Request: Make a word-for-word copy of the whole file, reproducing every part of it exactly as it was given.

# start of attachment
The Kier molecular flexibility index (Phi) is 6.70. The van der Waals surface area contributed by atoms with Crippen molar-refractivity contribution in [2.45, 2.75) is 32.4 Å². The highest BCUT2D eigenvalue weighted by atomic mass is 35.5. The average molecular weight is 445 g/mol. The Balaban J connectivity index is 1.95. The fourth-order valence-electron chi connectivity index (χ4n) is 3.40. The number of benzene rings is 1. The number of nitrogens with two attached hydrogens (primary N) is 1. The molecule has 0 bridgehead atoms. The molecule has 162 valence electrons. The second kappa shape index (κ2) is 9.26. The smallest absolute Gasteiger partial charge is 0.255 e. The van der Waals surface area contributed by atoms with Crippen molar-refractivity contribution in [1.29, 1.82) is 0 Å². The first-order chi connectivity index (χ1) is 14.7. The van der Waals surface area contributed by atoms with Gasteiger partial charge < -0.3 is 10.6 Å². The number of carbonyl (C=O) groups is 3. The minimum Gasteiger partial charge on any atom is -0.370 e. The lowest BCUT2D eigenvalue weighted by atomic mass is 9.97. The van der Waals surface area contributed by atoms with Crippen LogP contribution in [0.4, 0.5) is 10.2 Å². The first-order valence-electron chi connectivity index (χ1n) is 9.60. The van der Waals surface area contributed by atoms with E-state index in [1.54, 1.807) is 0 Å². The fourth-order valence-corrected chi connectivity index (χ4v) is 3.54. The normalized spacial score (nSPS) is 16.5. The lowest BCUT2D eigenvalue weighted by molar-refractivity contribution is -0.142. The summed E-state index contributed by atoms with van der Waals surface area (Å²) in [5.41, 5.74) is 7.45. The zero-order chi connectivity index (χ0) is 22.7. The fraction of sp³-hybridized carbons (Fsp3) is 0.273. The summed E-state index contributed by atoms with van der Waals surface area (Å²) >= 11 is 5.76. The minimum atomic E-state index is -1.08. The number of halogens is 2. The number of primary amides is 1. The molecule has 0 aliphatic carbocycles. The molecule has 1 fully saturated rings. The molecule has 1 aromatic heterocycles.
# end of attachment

The Kier molecular flexibility index (Phi) is 6.70. The van der Waals surface area contributed by atoms with Crippen molar-refractivity contribution in [2.45, 2.75) is 32.4 Å². The highest BCUT2D eigenvalue weighted by atomic mass is 35.5. The average molecular weight is 445 g/mol. The Balaban J connectivity index is 1.95. The fourth-order valence-electron chi connectivity index (χ4n) is 3.40. The number of benzene rings is 1. The number of nitrogens with two attached hydrogens (primary N) is 1. The molecule has 0 bridgehead atoms. The molecule has 162 valence electrons. The second kappa shape index (κ2) is 9.26. The smallest absolute Gasteiger partial charge is 0.255 e. The van der Waals surface area contributed by atoms with Crippen molar-refractivity contribution in [1.29, 1.82) is 0 Å². The first-order chi connectivity index (χ1) is 14.7. The van der Waals surface area contributed by atoms with Gasteiger partial charge < -0.3 is 10.6 Å². The number of carbonyl (C=O) groups is 3. The minimum Gasteiger partial charge on any atom is -0.370 e. The lowest BCUT2D eigenvalue weighted by atomic mass is 9.97. The van der Waals surface area contributed by atoms with Crippen LogP contribution in [0.4, 0.5) is 10.2 Å². The first-order valence-electron chi connectivity index (χ1n) is 9.60. The van der Waals surface area contributed by atoms with E-state index in [1.54, 1.807) is 0 Å². The fourth-order valence-corrected chi connectivity index (χ4v) is 3.54. The normalized spacial score (nSPS) is 16.5. The lowest BCUT2D eigenvalue weighted by molar-refractivity contribution is -0.142. The summed E-state index contributed by atoms with van der Waals surface area (Å²) in [5.41, 5.74) is 7.45. The zero-order chi connectivity index (χ0) is 22.7. The fraction of sp³-hybridized carbons (Fsp3) is 0.273. The summed E-state index contributed by atoms with van der Waals surface area (Å²) >= 11 is 5.76. The minimum atomic E-state index is -1.08. The number of halogens is 2. The number of primary amides is 1. The molecule has 0 aliphatic carbocycles. The molecule has 1 fully saturated rings. The molecule has 1 aromatic heterocycles.